OSAC... And something about a ship.

When discussing all of the work currently underway at the federal level to strengthen forensic science in the United States, one figure of speech keeps popping up: the ship metaphor.

During an interview in February, NIST Vice Chair John Butler referred to the Organization of Scientific Area Committees (OSAC) as a “ship,” and NIST “the tugboat pulling the ship out to sea.” And you, the community at large, he said, are “the crew”.

At the inaugural virtual meeting for the Forensic Science Standards Board in early July, we saw another ship metaphor: A slide presented to the group depicts a bunch of tiny cartoon humans rowing solo in a bunch of tiny cartoon boats—while below them, a sturdy battleship bearing the letters “OSAC” sails across the slide in counterpoint.

The message of the slide graphics is clear: To date, individual scientific working groups (SWGs) typically shared a similar name (SWGFAST, SWGSTAIN, FISWG) and a similar mission (to determine best practices and standards within their respective forensic disciplines). But their resources, structure, language, and methods varied from group to group. They were rowboats on the ocean, facing the growing swells generated by the 2009 NAS Report.

The message from the FSSB meeting in July was that reorganizing the scientific working groups under the new banner of OSAC will provide “improved funding support, enforceable standards, unified effort, and greater influence and impact.”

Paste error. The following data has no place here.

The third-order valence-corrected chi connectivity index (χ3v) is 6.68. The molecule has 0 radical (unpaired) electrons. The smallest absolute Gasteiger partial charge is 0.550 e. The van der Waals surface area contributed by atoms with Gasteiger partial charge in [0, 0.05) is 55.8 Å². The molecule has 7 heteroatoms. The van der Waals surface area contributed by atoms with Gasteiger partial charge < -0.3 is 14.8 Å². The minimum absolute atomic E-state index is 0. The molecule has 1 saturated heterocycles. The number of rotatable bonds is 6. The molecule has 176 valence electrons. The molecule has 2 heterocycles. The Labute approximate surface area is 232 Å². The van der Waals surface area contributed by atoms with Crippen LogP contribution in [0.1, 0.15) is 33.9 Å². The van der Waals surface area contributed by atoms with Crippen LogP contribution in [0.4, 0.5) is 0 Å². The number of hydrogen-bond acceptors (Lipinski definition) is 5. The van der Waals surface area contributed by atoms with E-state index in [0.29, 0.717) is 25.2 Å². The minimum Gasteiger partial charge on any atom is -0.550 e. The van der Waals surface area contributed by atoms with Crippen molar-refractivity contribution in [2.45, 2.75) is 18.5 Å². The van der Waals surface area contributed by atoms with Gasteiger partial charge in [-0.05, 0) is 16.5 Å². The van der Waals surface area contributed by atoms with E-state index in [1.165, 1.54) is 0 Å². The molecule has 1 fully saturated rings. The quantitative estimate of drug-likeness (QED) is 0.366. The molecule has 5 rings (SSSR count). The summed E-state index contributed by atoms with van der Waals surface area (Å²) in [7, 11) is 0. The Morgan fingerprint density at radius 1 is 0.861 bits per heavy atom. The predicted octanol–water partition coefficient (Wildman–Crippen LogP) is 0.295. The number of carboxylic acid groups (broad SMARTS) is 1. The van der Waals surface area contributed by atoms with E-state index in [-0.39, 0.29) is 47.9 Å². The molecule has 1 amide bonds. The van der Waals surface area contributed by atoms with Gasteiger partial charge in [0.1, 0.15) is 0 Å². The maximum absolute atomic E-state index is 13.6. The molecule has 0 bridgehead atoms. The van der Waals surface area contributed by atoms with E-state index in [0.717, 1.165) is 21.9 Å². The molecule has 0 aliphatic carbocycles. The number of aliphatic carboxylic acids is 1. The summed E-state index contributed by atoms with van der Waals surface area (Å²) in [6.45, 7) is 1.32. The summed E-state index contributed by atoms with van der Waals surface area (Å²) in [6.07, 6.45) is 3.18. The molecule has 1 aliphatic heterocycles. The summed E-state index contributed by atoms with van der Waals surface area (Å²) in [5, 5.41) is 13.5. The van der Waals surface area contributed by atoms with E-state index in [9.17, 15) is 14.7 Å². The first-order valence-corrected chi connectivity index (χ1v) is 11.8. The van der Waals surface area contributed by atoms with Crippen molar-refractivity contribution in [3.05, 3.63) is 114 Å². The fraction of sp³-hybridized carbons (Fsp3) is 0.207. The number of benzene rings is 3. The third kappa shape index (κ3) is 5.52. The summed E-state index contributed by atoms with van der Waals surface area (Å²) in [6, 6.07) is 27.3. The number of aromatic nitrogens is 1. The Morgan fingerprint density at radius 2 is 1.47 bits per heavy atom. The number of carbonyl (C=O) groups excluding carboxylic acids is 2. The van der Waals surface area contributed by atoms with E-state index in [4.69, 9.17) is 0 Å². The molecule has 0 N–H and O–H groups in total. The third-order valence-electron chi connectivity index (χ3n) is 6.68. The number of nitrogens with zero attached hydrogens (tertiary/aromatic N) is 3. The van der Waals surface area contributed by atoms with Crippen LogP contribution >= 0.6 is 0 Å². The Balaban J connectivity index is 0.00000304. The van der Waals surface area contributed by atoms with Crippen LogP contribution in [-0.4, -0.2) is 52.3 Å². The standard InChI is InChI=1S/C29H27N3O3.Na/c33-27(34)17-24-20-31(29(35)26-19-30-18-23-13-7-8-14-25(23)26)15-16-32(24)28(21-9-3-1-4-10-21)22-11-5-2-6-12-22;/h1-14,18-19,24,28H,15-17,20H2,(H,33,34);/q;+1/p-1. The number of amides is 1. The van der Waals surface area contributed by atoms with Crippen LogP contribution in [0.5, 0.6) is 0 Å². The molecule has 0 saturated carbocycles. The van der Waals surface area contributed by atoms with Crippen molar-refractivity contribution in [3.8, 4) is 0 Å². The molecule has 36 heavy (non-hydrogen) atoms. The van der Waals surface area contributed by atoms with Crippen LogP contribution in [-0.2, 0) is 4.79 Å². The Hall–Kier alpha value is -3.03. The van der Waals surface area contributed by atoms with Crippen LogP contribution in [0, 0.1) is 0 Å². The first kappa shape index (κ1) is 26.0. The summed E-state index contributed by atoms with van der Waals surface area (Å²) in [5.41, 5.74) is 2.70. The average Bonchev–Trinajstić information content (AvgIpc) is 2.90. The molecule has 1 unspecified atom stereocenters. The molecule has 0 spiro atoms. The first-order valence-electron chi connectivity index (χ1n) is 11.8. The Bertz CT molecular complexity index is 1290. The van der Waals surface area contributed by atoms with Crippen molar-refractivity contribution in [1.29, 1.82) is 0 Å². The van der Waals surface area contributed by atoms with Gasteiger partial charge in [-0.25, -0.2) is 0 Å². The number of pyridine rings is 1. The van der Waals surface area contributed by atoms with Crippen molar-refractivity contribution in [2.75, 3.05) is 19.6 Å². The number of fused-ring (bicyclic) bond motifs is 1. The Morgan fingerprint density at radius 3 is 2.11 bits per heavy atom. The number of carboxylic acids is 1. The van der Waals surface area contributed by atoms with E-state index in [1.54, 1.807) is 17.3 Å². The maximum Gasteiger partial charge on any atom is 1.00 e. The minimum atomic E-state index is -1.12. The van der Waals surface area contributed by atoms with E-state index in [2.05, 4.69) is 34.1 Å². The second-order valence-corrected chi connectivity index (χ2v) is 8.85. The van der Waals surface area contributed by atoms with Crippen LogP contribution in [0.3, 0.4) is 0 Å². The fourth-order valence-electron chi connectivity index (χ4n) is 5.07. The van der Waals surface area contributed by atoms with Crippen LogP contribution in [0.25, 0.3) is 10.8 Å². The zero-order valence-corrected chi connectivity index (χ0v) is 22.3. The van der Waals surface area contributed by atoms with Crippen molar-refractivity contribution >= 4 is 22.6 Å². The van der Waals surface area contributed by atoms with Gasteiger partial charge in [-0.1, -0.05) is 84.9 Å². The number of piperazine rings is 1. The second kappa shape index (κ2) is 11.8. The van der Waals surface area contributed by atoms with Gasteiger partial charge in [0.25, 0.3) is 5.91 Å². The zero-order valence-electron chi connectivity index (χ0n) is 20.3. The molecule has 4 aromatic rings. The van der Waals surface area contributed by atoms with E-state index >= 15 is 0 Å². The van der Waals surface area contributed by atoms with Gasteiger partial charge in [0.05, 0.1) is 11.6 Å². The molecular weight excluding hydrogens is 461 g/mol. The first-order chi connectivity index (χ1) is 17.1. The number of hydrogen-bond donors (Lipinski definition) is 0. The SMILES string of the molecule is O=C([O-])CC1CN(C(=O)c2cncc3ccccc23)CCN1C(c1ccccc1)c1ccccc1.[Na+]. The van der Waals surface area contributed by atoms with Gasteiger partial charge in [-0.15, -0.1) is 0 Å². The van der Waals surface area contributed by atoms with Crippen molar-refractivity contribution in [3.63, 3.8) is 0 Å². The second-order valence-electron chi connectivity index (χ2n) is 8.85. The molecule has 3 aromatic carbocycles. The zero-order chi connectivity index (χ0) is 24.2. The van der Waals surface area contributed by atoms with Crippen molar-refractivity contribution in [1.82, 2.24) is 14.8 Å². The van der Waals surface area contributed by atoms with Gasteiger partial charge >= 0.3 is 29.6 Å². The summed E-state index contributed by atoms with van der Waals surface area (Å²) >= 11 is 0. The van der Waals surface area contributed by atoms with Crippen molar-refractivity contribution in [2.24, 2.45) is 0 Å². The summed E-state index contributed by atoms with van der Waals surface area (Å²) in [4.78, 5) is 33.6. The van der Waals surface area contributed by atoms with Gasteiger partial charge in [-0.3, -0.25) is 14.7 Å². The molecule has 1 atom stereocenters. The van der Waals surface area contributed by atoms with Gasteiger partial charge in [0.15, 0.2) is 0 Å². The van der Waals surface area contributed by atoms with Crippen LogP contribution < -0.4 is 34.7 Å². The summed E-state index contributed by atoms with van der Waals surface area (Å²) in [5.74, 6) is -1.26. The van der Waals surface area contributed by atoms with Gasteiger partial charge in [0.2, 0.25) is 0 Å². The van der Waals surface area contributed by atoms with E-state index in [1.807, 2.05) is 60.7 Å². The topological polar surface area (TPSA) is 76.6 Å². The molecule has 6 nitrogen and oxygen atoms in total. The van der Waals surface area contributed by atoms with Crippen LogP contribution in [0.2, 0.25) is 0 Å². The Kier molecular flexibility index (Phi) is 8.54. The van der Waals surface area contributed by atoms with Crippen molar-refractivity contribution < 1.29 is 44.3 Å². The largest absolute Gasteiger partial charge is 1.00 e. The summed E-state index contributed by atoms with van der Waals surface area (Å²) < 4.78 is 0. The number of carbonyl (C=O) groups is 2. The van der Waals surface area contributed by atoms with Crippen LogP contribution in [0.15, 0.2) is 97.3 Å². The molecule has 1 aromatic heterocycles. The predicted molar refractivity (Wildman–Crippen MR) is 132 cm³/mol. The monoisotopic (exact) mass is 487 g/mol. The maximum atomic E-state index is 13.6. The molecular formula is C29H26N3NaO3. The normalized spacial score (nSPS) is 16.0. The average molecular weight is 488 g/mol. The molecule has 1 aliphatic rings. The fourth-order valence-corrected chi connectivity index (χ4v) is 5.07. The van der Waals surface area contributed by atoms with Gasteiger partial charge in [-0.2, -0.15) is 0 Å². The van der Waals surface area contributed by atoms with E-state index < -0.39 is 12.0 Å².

Application review and appointments to the FSSB, three resource committees, five scientific area committees, and 23 subcommittees have been ongoing this year, and subcommittee meetings are expected to begin in early 2015. All of the progress, including opportunities to get involved, can be followed at www.nist.gov/forensics/osac/. The metaphorical ship appears to be sailing. Now the question is: Will you be on board?

This e-mail address is being protected from spam bots, you need JavaScript enabled to view it , editor
Evidence Technology Magazine

< Prev

Forensic Podiatry (Part Two of Two)

THE DISCIPLINE of forensic podiatry—or, in other words, the examination of pedal evidence—has progressed significantly over the past ten years. It is no longer a question of “What can you do with a footprint?” but rather, “Who can we use to evaluate the footprint?” Cases involving pedal evidence, especially bloody footprints and issues of determining shoe sizing or fit issues compared to questioned footwear, have become more common over the past two or three years.